One of the first images from that Virginia ball field came from a former Rocky Mountain News photographer who now lives across the street from where the shooting happened.
Essdras M Suarez was all packed to head to Ecuador, where he’s headed to teach photojournalism, when he and his wife heard the gunshots.
"At first I thought it was construction going on because there was a rhythm to the shooting, so the shooter actually went 'boom, boom, boom,' and my wife was like, ‘Are those shots?' And I'm like, ‘I don't think so, that's too rhythmic, and then the rhythm changed. And then, I actually think I heard other caliber guns, and I'm like, 'Ok, that's actual shooting.’ I decided I got to go.”
If it was not for trees outside, Suarez could have watched the scene from his bedroom window. He unpacked his gear, and ran to the rooftop, but still couldn’t get a clear sight line.
“I ran across the street and went on a bridge, an overpass, and from there – when I was getting there, it was exactly the moment when they were transporting the person that was wounded,” Suarez says. “So I got that, and I got the helicopter leaving just scene setters of the police just walking the road and that kind of stuff, and then I moved away (inaudible). Once I started shooting it happened pretty fast.”
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Suarez isn’t sure that the person he photographed on a stretcher shows Congressman Steve Scalise, the majority whip in the House of Representatives who was critically wounded.
“This was actually very, very fast, just after 7. I would say 7:10. I heard about 30 of them. And by the time I got the shot of that person, the wounded person taken away, and then focusing back on the police on the streets, there was already no sense of urgency, so if they killed the perpetrator right away, must’ve been the case because it was already done. From then on it was all mop-up.”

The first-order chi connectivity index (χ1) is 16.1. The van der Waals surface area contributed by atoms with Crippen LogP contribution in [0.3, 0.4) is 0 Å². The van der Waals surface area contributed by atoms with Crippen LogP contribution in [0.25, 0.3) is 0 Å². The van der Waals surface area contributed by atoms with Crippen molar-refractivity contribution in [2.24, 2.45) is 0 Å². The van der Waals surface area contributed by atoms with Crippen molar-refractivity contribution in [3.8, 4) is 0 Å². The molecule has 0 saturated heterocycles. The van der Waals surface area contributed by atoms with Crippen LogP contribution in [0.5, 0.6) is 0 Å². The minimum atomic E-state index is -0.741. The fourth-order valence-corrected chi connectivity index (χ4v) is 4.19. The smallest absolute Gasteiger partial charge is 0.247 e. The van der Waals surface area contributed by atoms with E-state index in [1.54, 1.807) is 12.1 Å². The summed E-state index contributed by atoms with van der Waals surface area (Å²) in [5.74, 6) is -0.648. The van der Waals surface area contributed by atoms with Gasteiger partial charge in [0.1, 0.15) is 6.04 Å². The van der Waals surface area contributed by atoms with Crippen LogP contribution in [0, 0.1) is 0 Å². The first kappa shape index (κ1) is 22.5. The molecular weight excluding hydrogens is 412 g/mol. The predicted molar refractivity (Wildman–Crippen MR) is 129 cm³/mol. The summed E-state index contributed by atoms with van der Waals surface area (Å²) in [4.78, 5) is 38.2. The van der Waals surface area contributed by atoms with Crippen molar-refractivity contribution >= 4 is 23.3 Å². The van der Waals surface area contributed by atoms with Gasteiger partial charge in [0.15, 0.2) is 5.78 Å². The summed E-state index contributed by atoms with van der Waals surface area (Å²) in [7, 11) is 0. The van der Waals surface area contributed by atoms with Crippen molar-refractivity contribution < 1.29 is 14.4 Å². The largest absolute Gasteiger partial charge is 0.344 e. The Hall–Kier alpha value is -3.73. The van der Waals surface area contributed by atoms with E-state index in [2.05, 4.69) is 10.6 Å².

Suarez, who’s covered both the Columbine and Sandy Hook school shootings. He knows how the scenes unfold, and how the evolve.
“I know there will be vigils tonight and over the weekend. I know exactly how it goes, sadly enough,” he says. “I remember heading out to Newtown, and I remember becoming ‘Columbine sad.’ I don’t know if that makes any sense but I kind of sort of knew what to expect and the amount of pain and sorrow I would be witnessing. I knew it would be pretty much the same story, different place, different circumstances.”
If Suarez’s photo does not appear above, you can see it on his Facebook page.
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